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Best Famous Frank Bidart Poems

Here is a collection of the all-time best famous Frank Bidart poems. This is a select list of the best famous Frank Bidart poetry. Reading, writing, and enjoying famous Frank Bidart poetry (as well as classical and contemporary poems) is a great past time. These top poems are the best examples of Frank Bidart poems.

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by Frank Bidart | |

Adolescence

 In love they wore themselves in a green embrace.
A silken rain fell through the spring upon them.
In the park she fed the swans and he whittled nervously with his strange hands.
And white was mixed with all their colours as if they drew it from the flowering trees.
At night his two finger whistle brought her down the waterfall stairs to his shy smile which like an eddy, turned her round and round lazily and slowly so her will was nowhere—as in dreams things are and aren't.
Walking along avenues in the dark street lamps sang like sopranos in their heads with a voilence they never understood and all their movements when they were together had no conclusion.
Only leaning into the question had they motion; after they parted were savage and swift as gulls.
asking and asking the hostile emptiness they were as sharp as partly sculptured stone and all who watched, forgetting, were amazed to see them form and fade before their eyes.


by Frank Bidart | |

Self-Portrait 1969

 He's still young--; thirty, but looks younger--
or does he?.
.
.
In the eyes and cheeks, tonight, turning in the mirror, he saw his mother,-- puffy; angry; bewildered.
.
.
Many nights, now, when he stares there, he gets angry:-- something unfulfilled there, something dead to what he once thought he surely could be-- Now, just the glamour of habits.
.
.
Once, instead, he thought insight would remake him, he'd reach --what? The thrill, the exhilaration unravelling disaster, that seemed to teach necessary knowledge.
.
.
became just jargon.
Sick of being decent, he craves another crash.
What reaches him except disaster?


by Frank Bidart | |

Adolescence

 He stared up into my eyes with a look
I can almost see now.
He had that look in his eyes that bore right into mine.
I could sense that he knew I was envious of what he was doing—; and knew that I'd always wish I had known at the time what he was doing was something I'd always crave in later life, just as he did.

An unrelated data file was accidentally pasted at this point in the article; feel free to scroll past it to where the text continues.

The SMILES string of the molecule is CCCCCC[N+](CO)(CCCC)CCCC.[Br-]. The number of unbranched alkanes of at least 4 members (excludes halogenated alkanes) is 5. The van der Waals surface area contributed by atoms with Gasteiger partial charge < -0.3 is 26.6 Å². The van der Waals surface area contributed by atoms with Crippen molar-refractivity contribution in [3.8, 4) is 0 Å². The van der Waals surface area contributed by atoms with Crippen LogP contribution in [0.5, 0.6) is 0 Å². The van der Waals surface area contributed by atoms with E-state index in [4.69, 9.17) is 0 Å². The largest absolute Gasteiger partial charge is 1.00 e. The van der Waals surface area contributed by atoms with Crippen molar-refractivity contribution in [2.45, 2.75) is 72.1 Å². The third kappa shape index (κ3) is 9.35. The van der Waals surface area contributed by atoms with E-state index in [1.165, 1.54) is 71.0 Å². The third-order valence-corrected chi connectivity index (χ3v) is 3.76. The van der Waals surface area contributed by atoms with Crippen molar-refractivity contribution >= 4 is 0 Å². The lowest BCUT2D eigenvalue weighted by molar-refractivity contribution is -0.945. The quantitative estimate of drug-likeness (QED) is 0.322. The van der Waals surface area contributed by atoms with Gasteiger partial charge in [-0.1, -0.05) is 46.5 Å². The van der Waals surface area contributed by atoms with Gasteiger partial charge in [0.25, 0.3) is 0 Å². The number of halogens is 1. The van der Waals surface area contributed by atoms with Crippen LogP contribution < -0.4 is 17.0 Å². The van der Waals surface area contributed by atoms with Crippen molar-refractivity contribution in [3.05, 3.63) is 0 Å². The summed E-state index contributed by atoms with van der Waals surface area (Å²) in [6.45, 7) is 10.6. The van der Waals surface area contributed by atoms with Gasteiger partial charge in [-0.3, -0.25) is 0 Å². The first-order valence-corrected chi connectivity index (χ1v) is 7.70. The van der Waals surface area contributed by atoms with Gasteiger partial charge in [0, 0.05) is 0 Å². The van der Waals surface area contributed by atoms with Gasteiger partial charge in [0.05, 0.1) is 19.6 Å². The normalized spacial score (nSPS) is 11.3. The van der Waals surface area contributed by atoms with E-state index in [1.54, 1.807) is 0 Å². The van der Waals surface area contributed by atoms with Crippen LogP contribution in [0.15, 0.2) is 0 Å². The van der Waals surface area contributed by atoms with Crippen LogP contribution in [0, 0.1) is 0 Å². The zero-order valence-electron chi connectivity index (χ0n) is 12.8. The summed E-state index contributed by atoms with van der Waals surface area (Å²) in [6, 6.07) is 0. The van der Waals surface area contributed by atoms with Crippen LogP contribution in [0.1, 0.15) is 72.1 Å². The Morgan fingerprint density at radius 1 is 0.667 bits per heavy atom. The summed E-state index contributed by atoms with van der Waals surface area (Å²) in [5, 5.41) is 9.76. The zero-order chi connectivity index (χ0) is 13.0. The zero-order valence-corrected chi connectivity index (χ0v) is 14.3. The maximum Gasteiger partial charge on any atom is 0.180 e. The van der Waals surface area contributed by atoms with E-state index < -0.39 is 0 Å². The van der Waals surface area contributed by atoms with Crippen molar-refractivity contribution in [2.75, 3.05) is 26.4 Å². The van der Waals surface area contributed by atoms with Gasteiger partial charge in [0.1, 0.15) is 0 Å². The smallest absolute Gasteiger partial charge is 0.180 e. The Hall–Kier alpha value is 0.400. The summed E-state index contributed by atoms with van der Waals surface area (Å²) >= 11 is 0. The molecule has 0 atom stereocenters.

He was enjoying what he was doing.
The look was one of pure rapture.
He was gloating.
He knew.
I still remember his look.


by Frank Bidart | |

Love Incarnate

 (Dante, Vita Nuova)


To all those driven berserk or humanized by love
this is offered, for I need help 
deciphering my dream.
When we love our lord is LOVE.
When I recall that at the fourth hour of the night, watched by shining stars, LOVE at last became incarnate, the memory is horror.
In his hands smiling LOVE held my burning heart, and in his arms, the body whose greeting pierces my soul, now wrapped in bloodred, sleeping.
He made him wake.
He ordered him to eat my heart.
He ate my burning heart.
He ate it submissively, as if afraid as LOVE wept.


by Frank Bidart | |

Overheard Through The Walls Of The Invisible City

 .
.
.
telling those who swarm around him his desire is that an appendage from each of them fill, invade each of his orifices,— repeating, chanting, Oh yeah Oh yeah Oh yeah Oh yeah Oh yeah until, as if in darkness he craved the sun, at last he reached consummation.
—Until telling those who swarm around him begins again (we are the wheel to which we are bound).


by Frank Bidart | |

For The Twentieth Century

 Bound, hungry to pluck again from the thousand
technologies of ecstasy

boundlessness, the world that at a drop of water
rises without boundaries,

I push the PLAY button:—

.
.
.
Callas, Laurel & Hardy, Szigeti you are alive again,— the slow movement of K.
218 once again no longer bland, merely pretty, nearly banal, as it is in all but Szigeti's hands * Therefore you and I and Mozart must thank the Twentieth Century, for it made you pattern, form whose infinite repeatability within matter defies matter— Malibran.
Henry Irving.
The young Joachim.
They are lost, a mountain of newspaper clippings, become words not their own words.
The art of the performer.


by Frank Bidart | |

Guilty Of Dust

 up or down from the infinite C E N T E R
B R I M M I N G at the winking rim of time

the voice in my head said

LOVE IS THE DISTANCE
BETWEEN YOU AND WHAT YOU LOVE

WHAT YOU LOVE IS YOUR FATE

 *

then I saw the parade of my loves

those PERFORMERS comics actors singers

forgetful of my very self so often I
desired to die to myself to live in them

then my PARENTS my FRIENDS the drained
SPECTRES once filled with my baffled infatuations

love and guilt and fury and
sweetness for whom

nail spirit yearning to the earth

 *

then the voice in my head said

WHETHER YOU LOVE WHAT YOU LOVE

OR LIVE IN DIVIDED CEASELESS
REVOLT AGAINST IT

WHAT YOU LOVE IS YOUR FATE

 1984


by Frank Bidart | |

Homo Faber

 Whatever lies still uncarried from the abyss within
me as I die dies with me.


by Frank Bidart | |

If I Could Mourn Like A Mourning Dove

 It is what recurs that we believe,
your face not at one moment looking
sideways up at me anguished or

elate, but the old words welling up by
gravity rearranged:
two weeks before you died in

pain worn out, after my usual casual sign-off
with All my love, your simple
solemn My love to you, Frank.